Remove the old countertop to measure the existing base cabinet as well as the space for the new countertop. After closing and detaching the water valves below, use a utility knife to cut the caulk strip around the sinks. Lift out and remove the old sinks.
Carefully cut the caulk seams between the countertops and bathroom walls and then unscrew and remove the countertop from the underlying cabinet base.
With the old counter removed, create a template that represents the top of the cabinet base and its relationship to the bathroom walls. Place strips of wood veneer along the edge of the cabinet and against the walls. Fasten the wood strips together with a hot-glue gun. Write on the template to indicate the orientation of the template and also include a reminder to later include a 1" overhang on the front side of the new countertop.
Prepare to pour the concrete by constructing a laminated plywood box form. From the template, trace the dimensions, adding the 1" overhang onto a board of laminated plywood called melamine. Although this serves as the base of the form, it actually represents the top of the new countertop, which will be poured upside-down.
The template indicates that the bathroom walls are not perfectly square, so trim the end of the board at a slight angle using a circular saw.
Cut the melamine to form 3" wide sidewalls on a chop saw. Form the box, minus a top, by screwing the sidewalls to the base.
Address the pre-cast sinks by caulking down custom sink molds onto the base. Also caulk a small plastic cylinder onto these molds that later creates a drain tube.
Because the soupy concrete would simply run down the sides of the sink molds without them, add a second tier to the form by building a pair of melamine containment boxes around the sink molds. Attach these to the base form with wood braces and screws.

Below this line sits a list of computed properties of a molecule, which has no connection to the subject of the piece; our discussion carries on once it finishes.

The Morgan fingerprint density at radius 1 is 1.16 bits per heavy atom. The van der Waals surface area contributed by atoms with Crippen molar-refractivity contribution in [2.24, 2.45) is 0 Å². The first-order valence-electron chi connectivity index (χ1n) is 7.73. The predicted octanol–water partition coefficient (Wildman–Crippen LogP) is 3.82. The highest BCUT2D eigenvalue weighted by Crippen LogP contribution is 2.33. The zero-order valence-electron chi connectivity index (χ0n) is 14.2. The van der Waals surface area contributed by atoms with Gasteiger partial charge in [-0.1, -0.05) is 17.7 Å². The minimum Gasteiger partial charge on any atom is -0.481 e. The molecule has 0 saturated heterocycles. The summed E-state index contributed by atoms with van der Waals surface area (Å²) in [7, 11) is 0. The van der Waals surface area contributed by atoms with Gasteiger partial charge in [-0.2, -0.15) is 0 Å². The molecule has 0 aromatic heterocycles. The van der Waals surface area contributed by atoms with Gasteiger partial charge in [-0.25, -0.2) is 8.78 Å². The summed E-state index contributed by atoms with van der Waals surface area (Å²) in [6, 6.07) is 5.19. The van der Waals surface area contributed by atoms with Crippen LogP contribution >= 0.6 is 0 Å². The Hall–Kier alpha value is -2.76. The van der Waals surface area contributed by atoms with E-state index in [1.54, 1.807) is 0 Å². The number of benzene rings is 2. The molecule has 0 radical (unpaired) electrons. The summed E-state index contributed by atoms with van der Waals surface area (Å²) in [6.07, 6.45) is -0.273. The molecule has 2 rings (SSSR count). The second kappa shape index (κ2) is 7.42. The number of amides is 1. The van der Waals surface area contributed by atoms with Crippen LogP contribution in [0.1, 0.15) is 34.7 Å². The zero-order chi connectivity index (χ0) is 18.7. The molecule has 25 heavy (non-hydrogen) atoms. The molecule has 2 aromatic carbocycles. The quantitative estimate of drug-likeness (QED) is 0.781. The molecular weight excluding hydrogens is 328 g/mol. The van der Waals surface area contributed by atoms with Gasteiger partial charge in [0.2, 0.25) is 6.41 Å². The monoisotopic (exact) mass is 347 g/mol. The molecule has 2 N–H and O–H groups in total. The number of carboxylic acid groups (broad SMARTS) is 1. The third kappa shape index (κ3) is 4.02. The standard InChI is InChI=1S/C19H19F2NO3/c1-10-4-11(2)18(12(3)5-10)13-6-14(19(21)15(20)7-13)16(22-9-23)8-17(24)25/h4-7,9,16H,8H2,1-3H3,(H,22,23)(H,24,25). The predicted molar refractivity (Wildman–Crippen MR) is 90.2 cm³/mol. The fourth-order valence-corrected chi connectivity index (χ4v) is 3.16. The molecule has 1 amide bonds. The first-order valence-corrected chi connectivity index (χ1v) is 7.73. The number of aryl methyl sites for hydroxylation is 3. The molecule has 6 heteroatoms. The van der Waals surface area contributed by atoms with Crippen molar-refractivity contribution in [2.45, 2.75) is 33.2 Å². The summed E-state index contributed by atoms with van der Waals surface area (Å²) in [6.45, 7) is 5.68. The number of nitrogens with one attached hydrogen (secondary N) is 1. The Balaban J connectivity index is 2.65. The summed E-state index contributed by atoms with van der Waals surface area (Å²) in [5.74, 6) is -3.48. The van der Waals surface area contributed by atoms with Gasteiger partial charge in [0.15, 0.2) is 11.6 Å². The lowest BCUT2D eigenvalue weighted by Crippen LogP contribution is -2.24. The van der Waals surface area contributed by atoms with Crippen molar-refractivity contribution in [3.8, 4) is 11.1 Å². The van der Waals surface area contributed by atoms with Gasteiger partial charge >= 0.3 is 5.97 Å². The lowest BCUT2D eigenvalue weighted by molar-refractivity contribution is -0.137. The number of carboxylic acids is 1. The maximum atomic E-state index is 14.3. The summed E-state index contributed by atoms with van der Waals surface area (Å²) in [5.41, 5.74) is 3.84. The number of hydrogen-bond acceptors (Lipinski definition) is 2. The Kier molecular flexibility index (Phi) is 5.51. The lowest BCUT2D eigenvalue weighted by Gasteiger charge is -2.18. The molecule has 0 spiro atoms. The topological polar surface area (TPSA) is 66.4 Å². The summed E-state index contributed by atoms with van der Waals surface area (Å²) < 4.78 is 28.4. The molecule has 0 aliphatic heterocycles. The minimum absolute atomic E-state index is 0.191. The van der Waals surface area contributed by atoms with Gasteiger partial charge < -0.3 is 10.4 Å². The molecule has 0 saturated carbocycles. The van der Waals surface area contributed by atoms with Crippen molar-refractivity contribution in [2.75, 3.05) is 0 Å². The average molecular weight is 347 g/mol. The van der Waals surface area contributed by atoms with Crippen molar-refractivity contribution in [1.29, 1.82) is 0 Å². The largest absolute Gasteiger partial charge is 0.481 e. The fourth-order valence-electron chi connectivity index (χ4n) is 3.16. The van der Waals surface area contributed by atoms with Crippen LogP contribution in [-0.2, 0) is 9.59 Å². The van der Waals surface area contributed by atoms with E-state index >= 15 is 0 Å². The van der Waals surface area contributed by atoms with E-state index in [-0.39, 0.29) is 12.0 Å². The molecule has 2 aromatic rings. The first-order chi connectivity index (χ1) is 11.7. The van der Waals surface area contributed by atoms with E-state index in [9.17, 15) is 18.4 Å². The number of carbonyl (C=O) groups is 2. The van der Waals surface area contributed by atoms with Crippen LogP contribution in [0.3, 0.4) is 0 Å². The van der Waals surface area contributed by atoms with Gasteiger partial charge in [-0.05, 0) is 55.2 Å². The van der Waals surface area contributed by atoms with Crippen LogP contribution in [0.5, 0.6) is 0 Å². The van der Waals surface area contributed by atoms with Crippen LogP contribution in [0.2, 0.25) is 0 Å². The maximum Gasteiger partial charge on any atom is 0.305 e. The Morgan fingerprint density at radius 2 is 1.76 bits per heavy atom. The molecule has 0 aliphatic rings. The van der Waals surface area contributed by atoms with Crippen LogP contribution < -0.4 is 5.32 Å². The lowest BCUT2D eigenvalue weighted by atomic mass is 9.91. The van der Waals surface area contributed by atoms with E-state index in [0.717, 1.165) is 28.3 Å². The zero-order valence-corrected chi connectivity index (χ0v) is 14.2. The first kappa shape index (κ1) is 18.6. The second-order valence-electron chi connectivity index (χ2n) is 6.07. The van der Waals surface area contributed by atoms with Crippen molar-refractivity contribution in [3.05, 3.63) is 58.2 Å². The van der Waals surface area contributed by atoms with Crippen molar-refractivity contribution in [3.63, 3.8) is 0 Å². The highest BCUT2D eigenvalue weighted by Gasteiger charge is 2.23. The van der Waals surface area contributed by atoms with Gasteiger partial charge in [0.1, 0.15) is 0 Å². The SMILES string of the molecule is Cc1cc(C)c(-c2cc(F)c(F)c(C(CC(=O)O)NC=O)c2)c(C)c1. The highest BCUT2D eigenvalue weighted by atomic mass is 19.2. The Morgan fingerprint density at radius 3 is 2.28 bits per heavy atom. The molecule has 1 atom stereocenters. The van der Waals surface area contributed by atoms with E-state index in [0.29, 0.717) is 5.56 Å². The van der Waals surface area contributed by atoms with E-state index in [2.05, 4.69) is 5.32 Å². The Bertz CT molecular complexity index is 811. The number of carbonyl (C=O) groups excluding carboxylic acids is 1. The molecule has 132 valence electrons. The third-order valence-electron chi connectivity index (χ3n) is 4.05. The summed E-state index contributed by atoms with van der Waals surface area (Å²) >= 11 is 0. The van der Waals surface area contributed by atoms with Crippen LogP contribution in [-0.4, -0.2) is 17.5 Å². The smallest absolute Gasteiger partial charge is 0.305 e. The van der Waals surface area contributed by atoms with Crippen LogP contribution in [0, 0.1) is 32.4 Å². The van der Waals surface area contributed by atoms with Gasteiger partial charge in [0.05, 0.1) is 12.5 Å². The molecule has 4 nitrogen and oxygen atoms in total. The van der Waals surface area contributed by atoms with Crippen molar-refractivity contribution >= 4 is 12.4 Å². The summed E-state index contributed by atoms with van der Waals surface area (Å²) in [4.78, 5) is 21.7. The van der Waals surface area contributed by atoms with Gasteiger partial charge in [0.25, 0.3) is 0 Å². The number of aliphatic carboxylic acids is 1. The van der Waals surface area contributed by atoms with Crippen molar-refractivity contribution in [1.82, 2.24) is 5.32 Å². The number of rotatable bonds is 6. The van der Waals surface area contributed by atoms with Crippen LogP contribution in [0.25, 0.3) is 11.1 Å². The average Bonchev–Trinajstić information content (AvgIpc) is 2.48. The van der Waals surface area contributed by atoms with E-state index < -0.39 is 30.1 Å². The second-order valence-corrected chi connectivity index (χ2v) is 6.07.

To give the concrete added structural integrity, cut and place segments of rebar lengthwise within the form.
With the form ready, prepare two batches of concrete. First, portion out Portland cement, sand, silica powder and coarse aggregate into several plastic buckets.
Pour the ingredients into a portable mixer. Add a special agent to keep the mix from clumping. With the ingredients churning in the mixer, add water until achieving the consistency of cake batter and dump the wet concrete into a wheelbarrow.
Agitate the wet concrete with a shovel and use a metal scoop to pour it into the form. Evenly distribute the aggregate with your hands and pull up on the rebar so it suspends in the middle of the liquid concrete. Then, use a float to smooth the concrete flat.
With the bottom tier full of concrete, screw three melamine cap-boards onto the openings away from the sinks. These caps prevent the concrete from overflowing when adding to the second tier around the sinks.
After mixing a second batch of concrete, fill in the rest of the form, covering the sink molds. Again, distribute the aggregate and smooth the surface with the float. The concrete is allowed to set for a minimum of two days.
After the concrete has cured, unscrew and remove the cap-boards. Then, flip the heavy slab over onto a wheeled cart and proceed to remove the sink molds.
To polish the concrete countertop to a smooth finish, use an abrasive pad and a water-feed to smooth the sides and concave sinks. For the large, flat surfaces, use a disc sander fitted with diamond discs of varying grit. Throughout the polishing, the running water feed helps prevent material from clogging the sanding surfaces.